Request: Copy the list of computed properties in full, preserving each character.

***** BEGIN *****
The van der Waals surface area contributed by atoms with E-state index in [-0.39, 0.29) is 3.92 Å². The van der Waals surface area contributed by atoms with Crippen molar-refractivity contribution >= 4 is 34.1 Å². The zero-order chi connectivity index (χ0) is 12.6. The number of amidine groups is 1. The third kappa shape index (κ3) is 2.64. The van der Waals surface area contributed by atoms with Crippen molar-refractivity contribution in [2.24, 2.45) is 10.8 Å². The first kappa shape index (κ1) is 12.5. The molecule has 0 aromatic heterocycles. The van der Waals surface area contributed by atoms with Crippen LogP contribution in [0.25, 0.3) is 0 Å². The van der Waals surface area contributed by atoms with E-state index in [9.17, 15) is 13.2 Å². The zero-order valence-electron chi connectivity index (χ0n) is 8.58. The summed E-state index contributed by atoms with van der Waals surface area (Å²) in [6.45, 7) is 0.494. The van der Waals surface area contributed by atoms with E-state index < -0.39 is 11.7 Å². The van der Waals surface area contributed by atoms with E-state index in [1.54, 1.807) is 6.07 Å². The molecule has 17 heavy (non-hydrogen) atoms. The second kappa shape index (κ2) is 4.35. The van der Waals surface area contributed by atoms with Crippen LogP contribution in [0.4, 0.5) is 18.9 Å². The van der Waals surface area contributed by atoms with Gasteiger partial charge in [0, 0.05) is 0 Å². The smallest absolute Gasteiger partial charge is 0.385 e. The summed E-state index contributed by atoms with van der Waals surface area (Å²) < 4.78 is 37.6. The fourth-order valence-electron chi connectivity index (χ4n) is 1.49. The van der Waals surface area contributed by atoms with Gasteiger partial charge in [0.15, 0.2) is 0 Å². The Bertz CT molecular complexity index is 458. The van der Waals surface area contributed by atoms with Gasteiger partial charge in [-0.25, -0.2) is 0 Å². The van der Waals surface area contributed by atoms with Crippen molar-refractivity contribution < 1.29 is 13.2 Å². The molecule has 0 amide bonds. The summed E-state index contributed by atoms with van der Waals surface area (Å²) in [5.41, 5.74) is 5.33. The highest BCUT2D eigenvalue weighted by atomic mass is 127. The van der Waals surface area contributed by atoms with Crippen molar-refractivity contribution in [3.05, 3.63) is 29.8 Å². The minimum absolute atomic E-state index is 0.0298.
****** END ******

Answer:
The van der Waals surface area contributed by atoms with E-state index in [-0.39, 0.29) is 3.92 Å². The van der Waals surface area contributed by atoms with Crippen molar-refractivity contribution >= 4 is 34.1 Å². The zero-order chi connectivity index (χ0) is 12.6. The number of amidine groups is 1. The third kappa shape index (κ3) is 2.64. The van der Waals surface area contributed by atoms with Crippen molar-refractivity contribution in [2.24, 2.45) is 10.8 Å². The first kappa shape index (κ1) is 12.5. The molecule has 0 aromatic heterocycles. The van der Waals surface area contributed by atoms with Crippen LogP contribution in [0.25, 0.3) is 0 Å². The van der Waals surface area contributed by atoms with E-state index in [9.17, 15) is 13.2 Å². The zero-order valence-electron chi connectivity index (χ0n) is 8.58. The summed E-state index contributed by atoms with van der Waals surface area (Å²) in [6.45, 7) is 0.494. The van der Waals surface area contributed by atoms with E-state index < -0.39 is 11.7 Å². The van der Waals surface area contributed by atoms with E-state index in [1.54, 1.807) is 6.07 Å². The molecule has 17 heavy (non-hydrogen) atoms. The second kappa shape index (κ2) is 4.35. The van der Waals surface area contributed by atoms with Crippen LogP contribution in [0.4, 0.5) is 18.9 Å². The van der Waals surface area contributed by atoms with Gasteiger partial charge in [0, 0.05) is 0 Å². The smallest absolute Gasteiger partial charge is 0.385 e. The summed E-state index contributed by atoms with van der Waals surface area (Å²) < 4.78 is 37.6. The fourth-order valence-electron chi connectivity index (χ4n) is 1.49. The van der Waals surface area contributed by atoms with Gasteiger partial charge in [0.15, 0.2) is 0 Å². The Bertz CT molecular complexity index is 458. The van der Waals surface area contributed by atoms with Gasteiger partial charge in [-0.25, -0.2) is 0 Å². The van der Waals surface area contributed by atoms with Crippen molar-refractivity contribution < 1.29 is 13.2 Å². The molecule has 0 amide bonds. The summed E-state index contributed by atoms with van der Waals surface area (Å²) in [5.41, 5.74) is 5.33. The highest BCUT2D eigenvalue weighted by atomic mass is 127. The van der Waals surface area contributed by atoms with Crippen molar-refractivity contribution in [3.05, 3.63) is 29.8 Å². The minimum absolute atomic E-state index is 0.0298.